A little embarressed I walked round to the x-ray dept and was taken in (after a brief wait) to have MY FEET X-RAYED!!! When I explained to the girls in x-ray that my feet (yes, plural) weren't the problem, they said that they could only do what was on the card. Awesome. So they then decided to phone through for clarification. This is just getting better..........
The doc refused to speak to the radiologist and got his assistant to tell them to do both of my heels too. This guys a fricken legend. NOT!
So I get back round there and after waiting for an age he see's me. He gets my shoes and socks off, does a few manoeuvres with the feet, has a look at the x-rays, asks me some questions (obviously by now, I'm sticking to answering exactly what I'm asked) and then launches into a few possibilities, each of which he rules out with explanation. And then comes to the injury I had been trying to tell him about, only 2 and a half hours ago. But get this, as the x-ray does not show a bone spur, he rules out a posterior impingment.
He then tells me that with my symtoms it would appear to be similar to posterior impingment but can't understand why it doesn't show up in the x-ray! A few expletives would go down well here I think. Anyway, to his credit he is now sending me for an MRI to try and rule out anything else.
That said, upon leaving he mentioned to me that the injury I have may turn out to be incurable and that I should beging to prepare myself for that. So yeah, I'm in a real great place at the minute. When I said to the missus that my running could be over before it's even started she just gave a sigh. Bless her cotton socks.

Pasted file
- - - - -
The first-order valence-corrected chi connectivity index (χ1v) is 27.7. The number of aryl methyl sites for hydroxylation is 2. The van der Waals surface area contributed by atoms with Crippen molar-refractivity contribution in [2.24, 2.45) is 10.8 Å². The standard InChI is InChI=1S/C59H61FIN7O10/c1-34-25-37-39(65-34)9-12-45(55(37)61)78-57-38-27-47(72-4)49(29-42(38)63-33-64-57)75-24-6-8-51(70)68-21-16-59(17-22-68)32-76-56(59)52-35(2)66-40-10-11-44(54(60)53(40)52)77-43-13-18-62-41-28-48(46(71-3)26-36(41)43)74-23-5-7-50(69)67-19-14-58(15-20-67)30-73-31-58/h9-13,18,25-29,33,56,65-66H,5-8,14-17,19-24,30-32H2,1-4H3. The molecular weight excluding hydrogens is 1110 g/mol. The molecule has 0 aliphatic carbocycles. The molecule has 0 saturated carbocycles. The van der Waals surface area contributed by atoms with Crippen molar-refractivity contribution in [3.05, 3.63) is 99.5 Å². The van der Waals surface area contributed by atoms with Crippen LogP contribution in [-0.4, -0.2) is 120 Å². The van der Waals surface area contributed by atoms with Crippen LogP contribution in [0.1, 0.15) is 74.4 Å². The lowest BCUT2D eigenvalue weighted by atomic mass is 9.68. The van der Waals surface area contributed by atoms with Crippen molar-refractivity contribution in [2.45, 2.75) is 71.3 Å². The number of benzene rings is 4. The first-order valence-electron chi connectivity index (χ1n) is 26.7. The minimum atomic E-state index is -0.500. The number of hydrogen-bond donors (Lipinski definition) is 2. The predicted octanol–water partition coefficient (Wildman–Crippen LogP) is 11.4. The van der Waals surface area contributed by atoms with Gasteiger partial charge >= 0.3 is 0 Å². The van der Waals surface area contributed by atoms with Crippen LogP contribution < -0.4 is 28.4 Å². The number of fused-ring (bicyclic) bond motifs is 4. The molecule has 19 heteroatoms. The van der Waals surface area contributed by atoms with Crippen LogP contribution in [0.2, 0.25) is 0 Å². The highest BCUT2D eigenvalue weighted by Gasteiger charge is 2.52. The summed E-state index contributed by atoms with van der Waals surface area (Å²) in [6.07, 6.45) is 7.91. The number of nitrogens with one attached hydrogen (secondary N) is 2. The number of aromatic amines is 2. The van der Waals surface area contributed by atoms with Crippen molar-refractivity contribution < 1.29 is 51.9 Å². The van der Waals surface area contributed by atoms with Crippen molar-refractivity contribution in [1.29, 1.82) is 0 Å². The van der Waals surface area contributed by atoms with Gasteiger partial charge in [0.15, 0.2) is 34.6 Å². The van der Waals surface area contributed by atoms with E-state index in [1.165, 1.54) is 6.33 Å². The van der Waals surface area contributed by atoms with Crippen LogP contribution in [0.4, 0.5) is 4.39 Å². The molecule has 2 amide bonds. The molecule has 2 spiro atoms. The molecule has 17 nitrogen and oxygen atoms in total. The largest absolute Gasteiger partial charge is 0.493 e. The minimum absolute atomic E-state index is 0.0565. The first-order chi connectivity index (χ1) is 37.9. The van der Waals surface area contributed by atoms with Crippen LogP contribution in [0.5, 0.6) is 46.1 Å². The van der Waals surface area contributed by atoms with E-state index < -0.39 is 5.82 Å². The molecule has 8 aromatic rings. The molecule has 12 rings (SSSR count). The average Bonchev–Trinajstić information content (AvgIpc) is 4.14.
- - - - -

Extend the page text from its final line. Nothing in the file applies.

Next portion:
Now, don't get me wrong, I'm not saying that I have a posterior impingement injury. But what I do know is that it feels like a bone on bone impact injury that occurs when really going for it downhill. This injury obviously has a spin-off to the area around the joint because repetative running e.g. a training programme, is just incredibly painful due to what feels like infected soft tissue around and inside where the foot attaches to the leg.
I don't really know what to do now, my heads all over the place. Ultra running is a drug and something I am having withdrawl symtoms from. This blog is as much to get down what happened yesterday as to help me with my thoughts.
If it turns out that I get told that I have an incurable injury I will be using this as evidence when requesting a second opinion.
A couple of things to add to assist me in later times due to probable memory failure;
He asked how long I had been out the Army and implied that I had requested to be expidited because I'd served in the forces. I wasn't given the opportunity to explain to him that all I had said to my GP was that it was ironic that I was fitter now than I was at any time whilst I was in the Army.
And the other thing was that he asked about my meeting with Dr Duck - a private specialist seen last August and that I would've been using night splints since then. Wrong. Jim Duck never once mentioned night splints to me.